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Zimbabwe and it's latest Monopoly currency

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Zimbabwe and it's latest Monopoly currency

Post  RamblerNash on Sat Mar 18, 2017 2:06 am

Zimbabwe and it's latest Monopoly currency

Zimbabwe’s President, Robert Mugabe has just had his 93rd birthday, this is also his 37th year in power.

Thursday 23, February 2017 by Georgina Enzer

In the last 20 years he has driven the once prosperous country to its knees. The once thriving “breadbasket of Africa”, a country that provided maize to much of southern Africa and could amply feed itself, is teetering on the edge of complete and utter economic and social collapse.

The final blow to this, one of Africa’s jewels, was the re-introduction of the Zimbabwe Bond Note. This monopoly money, backed not by gold reserves (although there is a rumour of $200 million but no indication this is actually true) - but rather a hope that if you print it, it will happen - was the Government’s answer to there being no currency in the banks. When I say no currency, I mean not a single bank note in any currency. Nothing. There was nothing to withdraw from the ATMs, and those outside the country couldn’t send anything home, because there was nothing physical to represent the money they sent. Their friends and relatives could not simply go to a money exchange or bank and get physical cash.

So, in comes the Zimbabwe Bond Note. Harking back to the years of hyper-inflation in the early 2000’s with the introduction of the second Zimbabwe Dollar (ZWN), followed quickly by the third Zimbabwe dollar (ZWR), that saw bank notes being printed up to ZW$100 trillion (with several zero’s having been knocked off that figure already). This move saw the Zimbabwe Dollar being discontinued as a currency, and withdrawn from circulation towards the end of 2009.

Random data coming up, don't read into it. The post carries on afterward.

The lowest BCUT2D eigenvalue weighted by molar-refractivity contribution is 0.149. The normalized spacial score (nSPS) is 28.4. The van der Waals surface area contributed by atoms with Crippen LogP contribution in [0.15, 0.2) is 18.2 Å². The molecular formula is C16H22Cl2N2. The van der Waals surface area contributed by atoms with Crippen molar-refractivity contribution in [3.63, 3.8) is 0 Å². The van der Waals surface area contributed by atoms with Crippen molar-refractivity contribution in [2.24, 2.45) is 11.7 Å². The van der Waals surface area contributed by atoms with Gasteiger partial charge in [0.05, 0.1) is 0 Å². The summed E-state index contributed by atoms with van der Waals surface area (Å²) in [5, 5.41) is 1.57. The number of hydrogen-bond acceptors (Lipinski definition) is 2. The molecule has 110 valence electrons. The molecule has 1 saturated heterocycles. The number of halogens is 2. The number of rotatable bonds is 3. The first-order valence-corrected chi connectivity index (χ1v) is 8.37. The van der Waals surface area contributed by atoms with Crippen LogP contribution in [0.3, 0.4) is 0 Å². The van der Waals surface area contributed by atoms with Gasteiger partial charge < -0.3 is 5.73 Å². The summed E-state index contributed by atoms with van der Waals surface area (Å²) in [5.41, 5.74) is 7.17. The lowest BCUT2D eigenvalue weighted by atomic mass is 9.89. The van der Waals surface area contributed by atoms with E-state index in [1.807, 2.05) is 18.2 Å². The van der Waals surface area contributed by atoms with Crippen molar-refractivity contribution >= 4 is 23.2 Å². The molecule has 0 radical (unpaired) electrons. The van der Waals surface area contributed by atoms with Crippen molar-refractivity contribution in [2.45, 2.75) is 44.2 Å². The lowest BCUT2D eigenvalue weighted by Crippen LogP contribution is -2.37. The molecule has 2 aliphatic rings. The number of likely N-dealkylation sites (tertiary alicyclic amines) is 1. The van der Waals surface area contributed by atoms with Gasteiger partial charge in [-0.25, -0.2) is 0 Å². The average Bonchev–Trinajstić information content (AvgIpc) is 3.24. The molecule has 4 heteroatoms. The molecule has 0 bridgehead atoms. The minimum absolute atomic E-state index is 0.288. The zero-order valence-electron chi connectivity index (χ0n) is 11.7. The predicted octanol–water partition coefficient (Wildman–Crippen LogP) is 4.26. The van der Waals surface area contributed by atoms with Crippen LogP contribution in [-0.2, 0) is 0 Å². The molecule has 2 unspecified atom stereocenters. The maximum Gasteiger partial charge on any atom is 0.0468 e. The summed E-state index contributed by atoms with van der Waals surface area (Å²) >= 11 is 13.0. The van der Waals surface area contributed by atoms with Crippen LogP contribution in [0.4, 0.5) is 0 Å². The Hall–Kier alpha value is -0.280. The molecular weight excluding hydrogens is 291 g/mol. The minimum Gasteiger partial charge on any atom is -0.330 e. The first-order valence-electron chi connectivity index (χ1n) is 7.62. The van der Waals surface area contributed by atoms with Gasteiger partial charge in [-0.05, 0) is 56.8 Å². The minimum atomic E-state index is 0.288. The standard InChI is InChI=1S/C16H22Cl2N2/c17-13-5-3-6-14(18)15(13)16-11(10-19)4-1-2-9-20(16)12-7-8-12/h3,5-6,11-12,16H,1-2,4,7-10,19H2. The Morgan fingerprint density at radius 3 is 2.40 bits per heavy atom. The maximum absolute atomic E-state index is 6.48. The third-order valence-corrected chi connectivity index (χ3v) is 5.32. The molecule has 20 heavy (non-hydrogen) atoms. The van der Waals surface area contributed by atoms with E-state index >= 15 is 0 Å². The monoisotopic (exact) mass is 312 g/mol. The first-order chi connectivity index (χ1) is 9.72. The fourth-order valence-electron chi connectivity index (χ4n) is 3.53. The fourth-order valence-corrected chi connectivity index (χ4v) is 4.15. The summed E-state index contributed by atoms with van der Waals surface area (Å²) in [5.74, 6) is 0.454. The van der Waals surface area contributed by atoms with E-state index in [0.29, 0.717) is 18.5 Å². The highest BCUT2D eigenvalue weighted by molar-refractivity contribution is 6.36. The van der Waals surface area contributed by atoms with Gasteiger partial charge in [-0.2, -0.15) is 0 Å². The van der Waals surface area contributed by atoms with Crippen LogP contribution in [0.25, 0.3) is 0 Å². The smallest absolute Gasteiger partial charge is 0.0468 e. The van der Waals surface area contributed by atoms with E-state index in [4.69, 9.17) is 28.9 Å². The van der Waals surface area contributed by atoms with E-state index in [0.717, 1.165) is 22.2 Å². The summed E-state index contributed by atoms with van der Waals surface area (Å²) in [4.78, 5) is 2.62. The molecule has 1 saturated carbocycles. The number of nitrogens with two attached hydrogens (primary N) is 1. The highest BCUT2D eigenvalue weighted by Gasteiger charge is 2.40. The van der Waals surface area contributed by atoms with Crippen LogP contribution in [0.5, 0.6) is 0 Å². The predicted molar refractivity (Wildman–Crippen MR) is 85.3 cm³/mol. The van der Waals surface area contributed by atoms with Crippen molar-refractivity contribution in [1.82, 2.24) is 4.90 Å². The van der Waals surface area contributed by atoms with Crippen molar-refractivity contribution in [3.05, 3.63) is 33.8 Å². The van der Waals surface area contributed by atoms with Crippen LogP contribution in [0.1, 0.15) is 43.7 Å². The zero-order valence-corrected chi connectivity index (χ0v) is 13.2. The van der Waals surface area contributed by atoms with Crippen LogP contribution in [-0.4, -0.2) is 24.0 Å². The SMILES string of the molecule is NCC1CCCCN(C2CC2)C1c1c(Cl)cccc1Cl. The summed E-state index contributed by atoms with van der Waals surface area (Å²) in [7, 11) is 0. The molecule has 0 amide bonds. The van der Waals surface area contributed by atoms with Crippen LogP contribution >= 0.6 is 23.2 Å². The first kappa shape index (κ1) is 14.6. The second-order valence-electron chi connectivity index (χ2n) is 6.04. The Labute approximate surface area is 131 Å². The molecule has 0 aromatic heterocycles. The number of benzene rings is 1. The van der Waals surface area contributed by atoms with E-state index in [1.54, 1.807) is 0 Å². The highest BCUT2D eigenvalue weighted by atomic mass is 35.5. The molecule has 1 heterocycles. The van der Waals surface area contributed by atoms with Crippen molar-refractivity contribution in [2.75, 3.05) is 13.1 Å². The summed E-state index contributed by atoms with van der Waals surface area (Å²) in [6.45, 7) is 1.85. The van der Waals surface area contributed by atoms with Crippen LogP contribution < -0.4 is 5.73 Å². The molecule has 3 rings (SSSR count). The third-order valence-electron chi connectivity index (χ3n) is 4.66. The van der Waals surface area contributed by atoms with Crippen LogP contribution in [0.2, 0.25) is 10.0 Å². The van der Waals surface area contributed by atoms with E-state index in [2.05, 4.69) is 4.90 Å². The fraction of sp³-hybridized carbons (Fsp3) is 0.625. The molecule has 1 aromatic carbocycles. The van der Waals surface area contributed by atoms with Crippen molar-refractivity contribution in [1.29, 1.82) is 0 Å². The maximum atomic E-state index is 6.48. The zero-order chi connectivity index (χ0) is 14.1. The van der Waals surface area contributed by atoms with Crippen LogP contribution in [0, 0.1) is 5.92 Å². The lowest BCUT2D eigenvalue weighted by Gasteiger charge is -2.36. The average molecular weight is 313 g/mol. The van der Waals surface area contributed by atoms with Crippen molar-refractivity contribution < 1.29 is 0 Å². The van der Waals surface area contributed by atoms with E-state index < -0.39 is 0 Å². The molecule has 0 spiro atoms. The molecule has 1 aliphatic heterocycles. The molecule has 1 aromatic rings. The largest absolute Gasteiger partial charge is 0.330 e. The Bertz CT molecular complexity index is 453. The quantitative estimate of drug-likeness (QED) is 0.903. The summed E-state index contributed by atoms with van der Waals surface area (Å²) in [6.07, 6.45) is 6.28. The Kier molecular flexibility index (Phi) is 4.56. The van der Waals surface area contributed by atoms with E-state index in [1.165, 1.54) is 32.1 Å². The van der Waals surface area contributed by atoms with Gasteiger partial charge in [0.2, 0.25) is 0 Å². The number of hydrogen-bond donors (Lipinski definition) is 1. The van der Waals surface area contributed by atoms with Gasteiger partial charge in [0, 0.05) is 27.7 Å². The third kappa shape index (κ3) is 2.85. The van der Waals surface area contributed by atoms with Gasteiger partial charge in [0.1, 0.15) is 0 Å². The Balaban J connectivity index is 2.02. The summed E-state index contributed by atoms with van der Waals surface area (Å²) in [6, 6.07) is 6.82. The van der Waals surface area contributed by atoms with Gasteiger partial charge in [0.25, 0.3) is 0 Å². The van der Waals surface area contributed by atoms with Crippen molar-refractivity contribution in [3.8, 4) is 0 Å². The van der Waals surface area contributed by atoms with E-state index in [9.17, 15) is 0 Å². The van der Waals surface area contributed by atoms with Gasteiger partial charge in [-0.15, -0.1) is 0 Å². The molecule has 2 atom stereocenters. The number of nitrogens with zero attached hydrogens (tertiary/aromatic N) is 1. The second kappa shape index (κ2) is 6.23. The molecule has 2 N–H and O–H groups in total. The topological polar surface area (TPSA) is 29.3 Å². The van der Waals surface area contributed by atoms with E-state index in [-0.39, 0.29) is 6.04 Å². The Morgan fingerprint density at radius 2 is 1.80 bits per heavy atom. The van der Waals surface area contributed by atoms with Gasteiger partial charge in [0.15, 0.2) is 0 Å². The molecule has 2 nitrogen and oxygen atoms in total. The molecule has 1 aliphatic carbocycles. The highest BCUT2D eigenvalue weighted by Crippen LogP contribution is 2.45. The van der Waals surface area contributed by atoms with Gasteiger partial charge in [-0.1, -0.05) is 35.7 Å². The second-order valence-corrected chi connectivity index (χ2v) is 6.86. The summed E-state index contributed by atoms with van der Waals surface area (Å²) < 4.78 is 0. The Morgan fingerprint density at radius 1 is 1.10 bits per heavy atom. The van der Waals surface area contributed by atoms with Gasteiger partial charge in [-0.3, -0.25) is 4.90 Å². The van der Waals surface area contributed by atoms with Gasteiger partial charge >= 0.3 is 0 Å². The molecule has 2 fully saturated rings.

But, now they did it again. In November 2016, the Zimbabwean Reserve Bank issued Zimbabwe Bond Notes to be used as legal tender, they are supposed to trade at ZW$1 to $1. But just a few weeks later, retailers saw the flaw in this plan, for no country outside of Zimbabwe will accept Zimbabwe’s version of a currency. That means that they cannot pay any external suppliers with Bond Notes. Because it is not a currency. It has no meat behind the paper. The new notes, nicknamed “bollars”, are worse than useless. Shopkeepers are now so desperate for real money, they have three prices in the shops, one the cost of the item if paid for in Zimbabwe Bond notes, one (with a hefty 50 per cent discount on the price) for USD and one – much more expensive than both - if you pay with debit card. Because again, there is no hard cash backing up an electronic purchase.

Before the Bond notes and the no-cash-at-all scenario, shopkeepers had to become masters of the exchange rate, when up to seven different currencies could be used as legal tender in any Zimbabwean shop, these included USD, RMB, ZAR, AUD, and GBP.  While this may not have been an ideal scenario, at least the people of the country were able to get their hands on cold, hard cash, purchase goods, purchase supplies components for their businesses and generally survive. If only you could take a country’s economy, screw it up into a ball, throw it in the trash and start again. To wipe the slate completely clean, get a brand new government from top to bottom, and start again may be the only option for the country to have any chance of becoming a shadow of the economic and agricultural power house it once was.


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